Electoral reform is back in the spotlight, though seemingly for a very brief time. However, it is not all likely that we’ll see a change to the system in the next five years and there are a number of reasons for this. Firstly, there are more important things to be getting on with. At least that’s what the Government says, and to some extent they’re not wrong. The economy, jobs, the NHS and all the issues which were important before the election haven’t gone away and it would be irresponsible to potentially mix everything up in parliament at this moment in time. However, with UKIP getting 3.8 million votes and just one seat, and the Greens getting over 1.1 million votes an just one seat – while the SNP take 56 seats with just 1.4 million votes - there is undoubtedly a need for debate over our electoral system.
The main problem with electoral reform is that nobody can agree on what changes need to be made. It is not as simple as some make out, for example PR (proportional representation) enthusiasts might suggest a UK-wide PR system. On the face of it, yes, it looks as if it is representational. But one of the wonders of the FPTP (first past the post) system is that people in small areas (the constituencies) have their interests represented by their local MP in parliament. This is a key part of our democracy and an over-simplified PR system would put this under threat.
However, for all its positives, it’s still impossible to get past the fact that parties such as UKIP and the Greens are scandalously underrepresented by FPTP. With regards to UKIP in particular, this election result has inspired a large number of people to come out in support of electoral reform, when they might not have before. On this basis we have an argument for some form of electoral change.
Before I go any further, I think it’s important to debunk an argument that has been made by those opposing electoral reform. A somewhat dangerous opinion is that the ‘public rejected electoral reform in 2011 when they voted against the AV (alternative vote) system in a referendum’. This is wrong, so, as David Cameron would say: let’s be clear; they didn’t vote for against electoral reform. They voted against a specific change to what you write on the ballot paper. If the referendum came out as a ‘yes’ win, the only thing that would change would be you ordering the candidates by number instead of marking only one. Everything else would be the same; the constituencies wouldn’t have changed and there would still be one MP would be elected per constituency. Therefore, when the public voted against the change they weren’t voting against electoral reform as a whole, as has been argued by some – they were voting against one, specific and (relatively) minor change that would not really help the smaller parties who get voted nation-wide, but not seats.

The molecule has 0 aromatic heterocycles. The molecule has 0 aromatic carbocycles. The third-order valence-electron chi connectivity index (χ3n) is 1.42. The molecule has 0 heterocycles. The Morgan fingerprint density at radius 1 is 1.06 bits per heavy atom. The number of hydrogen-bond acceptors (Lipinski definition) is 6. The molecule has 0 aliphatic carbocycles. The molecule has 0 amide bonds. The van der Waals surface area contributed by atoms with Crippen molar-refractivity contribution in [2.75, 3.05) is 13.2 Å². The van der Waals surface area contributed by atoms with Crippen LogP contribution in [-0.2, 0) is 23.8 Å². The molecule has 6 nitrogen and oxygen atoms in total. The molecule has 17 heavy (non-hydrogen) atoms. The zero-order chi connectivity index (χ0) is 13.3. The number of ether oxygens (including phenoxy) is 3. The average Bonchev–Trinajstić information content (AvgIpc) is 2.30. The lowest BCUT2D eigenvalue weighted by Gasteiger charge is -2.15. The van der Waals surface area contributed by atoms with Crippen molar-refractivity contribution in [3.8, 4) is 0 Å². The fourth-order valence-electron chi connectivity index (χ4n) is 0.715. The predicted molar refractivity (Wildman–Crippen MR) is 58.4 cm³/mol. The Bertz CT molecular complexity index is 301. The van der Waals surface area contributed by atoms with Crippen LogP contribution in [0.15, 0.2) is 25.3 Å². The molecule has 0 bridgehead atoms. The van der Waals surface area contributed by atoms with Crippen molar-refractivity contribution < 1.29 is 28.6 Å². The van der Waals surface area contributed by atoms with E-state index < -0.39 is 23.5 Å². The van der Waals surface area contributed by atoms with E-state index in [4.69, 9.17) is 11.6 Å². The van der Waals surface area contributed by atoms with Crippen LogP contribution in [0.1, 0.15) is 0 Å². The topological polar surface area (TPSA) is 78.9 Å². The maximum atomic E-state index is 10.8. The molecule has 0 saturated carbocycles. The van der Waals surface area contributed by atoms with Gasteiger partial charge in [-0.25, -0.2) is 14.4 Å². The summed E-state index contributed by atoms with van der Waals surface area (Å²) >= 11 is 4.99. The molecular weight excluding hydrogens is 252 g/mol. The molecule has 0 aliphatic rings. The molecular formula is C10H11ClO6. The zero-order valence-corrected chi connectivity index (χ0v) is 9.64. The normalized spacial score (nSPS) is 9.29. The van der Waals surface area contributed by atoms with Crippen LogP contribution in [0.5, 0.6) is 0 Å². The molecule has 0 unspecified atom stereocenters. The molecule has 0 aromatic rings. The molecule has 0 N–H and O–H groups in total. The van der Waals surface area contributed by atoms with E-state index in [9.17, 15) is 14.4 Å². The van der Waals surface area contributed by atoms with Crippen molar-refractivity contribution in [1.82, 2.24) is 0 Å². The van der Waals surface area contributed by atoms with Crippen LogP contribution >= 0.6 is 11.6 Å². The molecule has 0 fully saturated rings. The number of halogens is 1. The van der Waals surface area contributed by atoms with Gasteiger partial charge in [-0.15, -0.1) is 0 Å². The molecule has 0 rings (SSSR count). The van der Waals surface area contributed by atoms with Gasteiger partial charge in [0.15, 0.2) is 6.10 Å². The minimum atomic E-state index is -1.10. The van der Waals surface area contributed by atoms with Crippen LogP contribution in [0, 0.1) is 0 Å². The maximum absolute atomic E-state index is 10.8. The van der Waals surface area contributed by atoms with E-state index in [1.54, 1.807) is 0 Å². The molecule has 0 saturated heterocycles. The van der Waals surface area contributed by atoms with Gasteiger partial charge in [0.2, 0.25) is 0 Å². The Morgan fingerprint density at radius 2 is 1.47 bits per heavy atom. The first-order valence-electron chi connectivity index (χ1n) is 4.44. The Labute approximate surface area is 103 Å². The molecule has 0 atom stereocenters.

So how can we reform the voting system in a way which would retain the benefits of FPTP but also allow all parties to be represented fairly? I think that we should keep the House of Commons as it is, albeit with minor changes to the number of seats and constituency boundaries as the new Conservative government is proposing. The House of Lords is where the change can really happen. Our upper house isn’t that powerful (a good thing when it’s not democratically elected) but it does present the perfect opportunity to refresh democracy in the UK. I don’t know if we need to get rid of the House of Lords completely, but its position as the upper house in our political system should be scrapped. In its place could be a democratically elected senate – where members are voted in by proportional representation based on much larger areas of the country. A certain number of members of the upper house would be elected per area (for example, the EU areas could be used – London, South East England, Scotland etc.). The upper house would have much more power than it does now and would be able to moderate and introduce legislature.
However, there are bound to be numerous people who disagree with this idea. There will also be a lot of people who disagree with the idea of electoral reform altogether, while there are also those who will agree that we need electoral reform but then disagree about the nature of reform we need. And that is why the electoral reform campaigns probably won’t get anywhere anytime soon. People in favour of reform can’t agree and thus anti-reformists have the upper hand. Despite this, I still believe that we need to have open debates about the future of our electoral system and that we need to look in to ways of altering it to make it more representative. While simple country-wide PR is not the answer, neither is rejecting reform altogether.